Crispin: The Cross of Lead
Ages 12 and up
Hyperion, 2002, 0-7868-1658-9
At the beginning, before everything went wrong and his mother died, he was boy with no name. The villagers only knew him as "Asta's son" and that had to suffice. It was only when his mother died and his world fell apart that he discovered that he did in fact have a name, Crispin. He also discovers that the steward of his village seems to want to get rid of him, and that he has some secret in his past which is highly dangerous. In terror poor Crispin runs from the only life he has ever known. He has never left his village before, does not know how to read or write, and knows almost nothing about the outside world. Worse still he is now a runaway and the steward has named him a "Wolf's head" - a criminal who can be killed on sight.
Soon after leaving his village Crispin is forced to join a travelling entertainer and from this large, brusque man the boy learns many things. Together they travel towards a large town dodging the steward and his men and hoping that that they will be able to survive the secret which lies in Crispin's past.
Avi gives us a very grim picture of life in the 1300's, one filled with oppression, cruelty, fear, hardship, and a vigorously enforced class system. It is startling to learn how little freedom the common man had and to realise how much we take for granted in our lives today.
At first Crispin sees himself as being "bad, as one who is being punished by God for some unknown sin. He prays for help and guidance, and is willing to take what life throws at him. Over time however we see him come to terms with the fact that he has a certain amount of control over his own destiny. He has to seize such control and run with it, making what he can of his own life. We see the pitiful boy grow up into a young man who takes risks and who fights for what he believes in. It is this growth and change which is such a joy to watch and rejoice in.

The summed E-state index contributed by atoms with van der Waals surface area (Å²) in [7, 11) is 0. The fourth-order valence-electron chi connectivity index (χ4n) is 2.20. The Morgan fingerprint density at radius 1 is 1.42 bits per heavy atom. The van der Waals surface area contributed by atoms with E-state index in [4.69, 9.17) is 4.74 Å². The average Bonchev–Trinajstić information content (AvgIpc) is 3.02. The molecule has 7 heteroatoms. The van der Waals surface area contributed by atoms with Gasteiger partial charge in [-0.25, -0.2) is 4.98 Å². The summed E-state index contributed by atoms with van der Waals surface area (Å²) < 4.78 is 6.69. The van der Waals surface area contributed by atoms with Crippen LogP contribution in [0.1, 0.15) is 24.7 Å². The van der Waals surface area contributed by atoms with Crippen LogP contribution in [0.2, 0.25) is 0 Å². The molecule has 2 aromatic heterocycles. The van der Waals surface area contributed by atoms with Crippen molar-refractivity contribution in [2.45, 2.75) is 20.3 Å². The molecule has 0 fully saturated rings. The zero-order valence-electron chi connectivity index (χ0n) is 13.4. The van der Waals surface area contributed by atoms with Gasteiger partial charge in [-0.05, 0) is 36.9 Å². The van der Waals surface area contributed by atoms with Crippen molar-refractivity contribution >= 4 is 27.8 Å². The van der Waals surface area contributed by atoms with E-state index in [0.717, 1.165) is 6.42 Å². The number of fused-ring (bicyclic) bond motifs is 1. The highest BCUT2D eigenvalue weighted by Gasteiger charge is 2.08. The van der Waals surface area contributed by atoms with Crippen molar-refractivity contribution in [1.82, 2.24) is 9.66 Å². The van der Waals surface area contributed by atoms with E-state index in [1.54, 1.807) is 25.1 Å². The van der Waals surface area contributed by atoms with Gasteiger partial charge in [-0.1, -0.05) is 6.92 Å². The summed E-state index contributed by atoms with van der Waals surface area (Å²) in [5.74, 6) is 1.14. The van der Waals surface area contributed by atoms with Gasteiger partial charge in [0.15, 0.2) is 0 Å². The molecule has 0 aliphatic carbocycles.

In this extraordinary book Avi catapults us back in time, to a place and an era which most of us would hate to experience. He creates vibrant and touchingly human characters whom we can identify with and he shows us the frailties of human nature, most of which are the same today as they were in the 1300's.
At the back of the book the reader will find a "Historical Note" by the author which describes the time in which Crispin lived and what England would have been like in 1377. There is also an author interview and a glossary.
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